OSHA News Release - Table of Contents|
US Labor Department's OSHA cites Newburgh, NY, medical practice for
ALBANY, N.Y. – The U.S. Department of Labor's Occupational Safety and Health Administration has cited Orange Medical Care P.C. for alleged willful and serious violations of occupational health standards for failing to protect its workers adequately against potential bloodborne pathogen hazards. The Newburgh medical practice faces a total of $44,800 in fines following a complaint inspection begun in September 2012 by OSHA's Albany Area Office.
OSHA issued the medical practice one willful citation, with a fine of $28,000, for using nonengineered hypodermic needles instead of safer needle devices, such as needleless systems and sharps with engineered sharp protections. OSHA standards require that the safer devices be used at all times. A willful violation is one committed with intentional, knowing or voluntary disregard for the law's requirements, or with plain indifference to worker safety and health.
OSHA regulations require that employers establish and maintain a written exposure control program outlining the protective measures used to eliminate or minimize workers' exposure to blood and other potentially infectious materials. OSHA's inspection found that Orange Medical Care lacked such a program to protect its workers, who face exposure when performing daily tasks, such as administering vaccinations and drawing blood.
"This employer's failure to implement basic, recognized and effective safeguards needlessly places the health and well-being of employees at risk," said Kim Castillon, OSHA's area director in Albany. "Compounding this is the use of traditional hypodermic needles when safer needle devices are available. These conditions must be corrected promptly and effectively to minimize and eliminate this exposure hazard."
Orange Medical Care also failed to provide its employees with training and properly sized protective clothes. The employer did not offer the Hepatitis B vaccine, allowed sharps disposal containers to routinely overfill and let employees recap contaminated nonengineered needles, a practice known to increase the likelihood of needle sticks. These conditions, plus the lack of an exposure control program, resulted in six serious citations, with $16,800 in fines. A serious violation occurs when there is substantial probability that death or serious physical harm could result from a hazard about which the employer knew or should have known.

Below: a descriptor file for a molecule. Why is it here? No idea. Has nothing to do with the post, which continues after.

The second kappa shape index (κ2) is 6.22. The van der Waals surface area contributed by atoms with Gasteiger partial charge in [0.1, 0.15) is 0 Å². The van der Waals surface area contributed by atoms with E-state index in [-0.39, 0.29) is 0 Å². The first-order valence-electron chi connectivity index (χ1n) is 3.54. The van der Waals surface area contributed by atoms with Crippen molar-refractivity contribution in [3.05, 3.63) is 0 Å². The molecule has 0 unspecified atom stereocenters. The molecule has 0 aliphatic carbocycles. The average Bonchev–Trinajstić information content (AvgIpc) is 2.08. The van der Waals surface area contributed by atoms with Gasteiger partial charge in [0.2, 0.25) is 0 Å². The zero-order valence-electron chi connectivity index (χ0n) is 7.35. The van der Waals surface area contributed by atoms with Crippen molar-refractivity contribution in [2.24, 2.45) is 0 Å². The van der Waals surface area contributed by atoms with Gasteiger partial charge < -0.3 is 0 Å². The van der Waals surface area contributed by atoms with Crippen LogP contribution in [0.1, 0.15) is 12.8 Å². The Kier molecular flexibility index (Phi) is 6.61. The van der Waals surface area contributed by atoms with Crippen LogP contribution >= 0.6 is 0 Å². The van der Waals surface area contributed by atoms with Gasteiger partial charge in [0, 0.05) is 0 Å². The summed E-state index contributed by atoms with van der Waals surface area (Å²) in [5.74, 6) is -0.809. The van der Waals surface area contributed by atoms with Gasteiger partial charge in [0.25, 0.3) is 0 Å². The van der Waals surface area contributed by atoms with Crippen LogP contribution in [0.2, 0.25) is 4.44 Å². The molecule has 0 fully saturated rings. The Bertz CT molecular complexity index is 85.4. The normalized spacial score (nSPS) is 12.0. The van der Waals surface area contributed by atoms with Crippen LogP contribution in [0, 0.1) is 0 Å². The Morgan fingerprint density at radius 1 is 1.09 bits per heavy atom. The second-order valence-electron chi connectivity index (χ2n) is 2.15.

More information about bloodborne pathogen hazards and safeguards is available at http://www.osha.gov/SLTC/bloodbornepathogens/index.html.
"An effective illness and injury prevention program in which management and employees work together to identify and prevent hazardous conditions, such as these, is a key tool to protect employees' safety and health in the workplace," said Robert Kulick, OSHA's regional administrator for New York.
Orange Medical Care has 15 business days from receipt of those citations and proposed penalties to comply, meet informally with the OSHA area director or contest the findings before the independent Occupational Safety and Health Review Commission.
To ask questions, obtain compliance assistance, file a complaint, or report workplace hospitalizations, fatalities or situations posing imminent danger to workers, the public should call OSHA's toll-free hotline at 800-321-OSHA (6742) or the agency's Albany office at 518-464-4338.Under the Occupational Safety and Health Act of 1970, employers are responsible for providing safe and healthful workplaces for their employees. OSHA's role is to ensure these conditions for America's working men and women by setting and enforcing standards, and providing training, education and assistance. For more information, visit http://www.osha.gov.
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U.S. Department of Labor news materials are accessible at http://www.dol.gov. The information above is available in large print, Braille or CD from the COAST office upon request by calling 202-693-7828 or TTY 202-693-7755.
OSHA News Release - Table of Contents|